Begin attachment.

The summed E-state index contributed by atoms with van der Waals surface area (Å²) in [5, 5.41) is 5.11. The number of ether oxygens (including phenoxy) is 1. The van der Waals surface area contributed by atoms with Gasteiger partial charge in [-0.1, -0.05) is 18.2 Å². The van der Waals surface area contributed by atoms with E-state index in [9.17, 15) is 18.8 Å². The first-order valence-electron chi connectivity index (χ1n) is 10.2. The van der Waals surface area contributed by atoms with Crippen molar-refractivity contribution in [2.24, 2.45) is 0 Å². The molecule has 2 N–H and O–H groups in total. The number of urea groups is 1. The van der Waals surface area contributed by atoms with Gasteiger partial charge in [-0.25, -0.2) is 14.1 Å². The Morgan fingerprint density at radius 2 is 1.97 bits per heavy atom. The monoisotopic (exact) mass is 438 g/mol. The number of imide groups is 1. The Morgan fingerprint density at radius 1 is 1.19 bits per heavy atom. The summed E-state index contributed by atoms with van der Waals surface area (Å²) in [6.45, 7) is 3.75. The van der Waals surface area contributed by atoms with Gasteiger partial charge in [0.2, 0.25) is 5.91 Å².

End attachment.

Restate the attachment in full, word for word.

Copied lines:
The summed E-state index contributed by atoms with van der Waals surface area (Å²) in [5, 5.41) is 5.11. The number of ether oxygens (including phenoxy) is 1. The van der Waals surface area contributed by atoms with Gasteiger partial charge in [-0.1, -0.05) is 18.2 Å². The van der Waals surface area contributed by atoms with E-state index in [9.17, 15) is 18.8 Å². The first-order valence-electron chi connectivity index (χ1n) is 10.2. The van der Waals surface area contributed by atoms with Crippen molar-refractivity contribution in [2.24, 2.45) is 0 Å². The molecule has 2 N–H and O–H groups in total. The number of urea groups is 1. The van der Waals surface area contributed by atoms with Gasteiger partial charge in [-0.25, -0.2) is 14.1 Å². The Morgan fingerprint density at radius 2 is 1.97 bits per heavy atom. The monoisotopic (exact) mass is 438 g/mol. The number of imide groups is 1. The Morgan fingerprint density at radius 1 is 1.19 bits per heavy atom. The summed E-state index contributed by atoms with van der Waals surface area (Å²) in [6.45, 7) is 3.75. The van der Waals surface area contributed by atoms with Gasteiger partial charge in [0.2, 0.25) is 5.91 Å².